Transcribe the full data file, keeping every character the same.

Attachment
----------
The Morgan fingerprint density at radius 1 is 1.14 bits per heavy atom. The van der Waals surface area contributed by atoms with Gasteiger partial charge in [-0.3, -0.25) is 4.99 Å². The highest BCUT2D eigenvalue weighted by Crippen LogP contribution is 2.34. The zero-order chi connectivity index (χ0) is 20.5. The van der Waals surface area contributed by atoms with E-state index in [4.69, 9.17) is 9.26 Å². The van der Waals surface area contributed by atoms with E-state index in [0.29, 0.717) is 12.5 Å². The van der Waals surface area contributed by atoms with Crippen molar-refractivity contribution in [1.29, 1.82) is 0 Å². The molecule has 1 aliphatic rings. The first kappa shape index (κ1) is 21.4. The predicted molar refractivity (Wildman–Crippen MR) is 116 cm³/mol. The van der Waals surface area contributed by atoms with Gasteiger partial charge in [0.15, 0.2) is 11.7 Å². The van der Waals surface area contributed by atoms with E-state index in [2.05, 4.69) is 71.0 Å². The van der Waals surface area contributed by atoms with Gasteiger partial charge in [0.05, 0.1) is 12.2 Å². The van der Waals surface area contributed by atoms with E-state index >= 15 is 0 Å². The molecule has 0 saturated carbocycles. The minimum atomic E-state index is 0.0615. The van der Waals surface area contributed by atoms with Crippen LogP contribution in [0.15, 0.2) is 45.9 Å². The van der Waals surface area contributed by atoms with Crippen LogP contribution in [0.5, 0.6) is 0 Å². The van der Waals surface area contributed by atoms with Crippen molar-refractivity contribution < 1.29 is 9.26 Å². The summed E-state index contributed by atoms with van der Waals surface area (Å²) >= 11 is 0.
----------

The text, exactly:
The Morgan fingerprint density at radius 1 is 1.14 bits per heavy atom. The van der Waals surface area contributed by atoms with Gasteiger partial charge in [-0.3, -0.25) is 4.99 Å². The highest BCUT2D eigenvalue weighted by Crippen LogP contribution is 2.34. The zero-order chi connectivity index (χ0) is 20.5. The van der Waals surface area contributed by atoms with E-state index in [4.69, 9.17) is 9.26 Å². The van der Waals surface area contributed by atoms with E-state index in [0.29, 0.717) is 12.5 Å². The van der Waals surface area contributed by atoms with Crippen molar-refractivity contribution in [1.29, 1.82) is 0 Å². The molecule has 1 aliphatic rings. The first kappa shape index (κ1) is 21.4. The predicted molar refractivity (Wildman–Crippen MR) is 116 cm³/mol. The van der Waals surface area contributed by atoms with Gasteiger partial charge in [0.15, 0.2) is 11.7 Å². The van der Waals surface area contributed by atoms with E-state index in [2.05, 4.69) is 71.0 Å². The van der Waals surface area contributed by atoms with Gasteiger partial charge in [0.05, 0.1) is 12.2 Å². The van der Waals surface area contributed by atoms with E-state index >= 15 is 0 Å². The molecule has 0 saturated carbocycles. The minimum atomic E-state index is 0.0615. The van der Waals surface area contributed by atoms with Crippen LogP contribution in [0.15, 0.2) is 45.9 Å². The van der Waals surface area contributed by atoms with Crippen LogP contribution in [0.5, 0.6) is 0 Å². The van der Waals surface area contributed by atoms with Crippen molar-refractivity contribution < 1.29 is 9.26 Å². The summed E-state index contributed by atoms with van der Waals surface area (Å²) >= 11 is 0.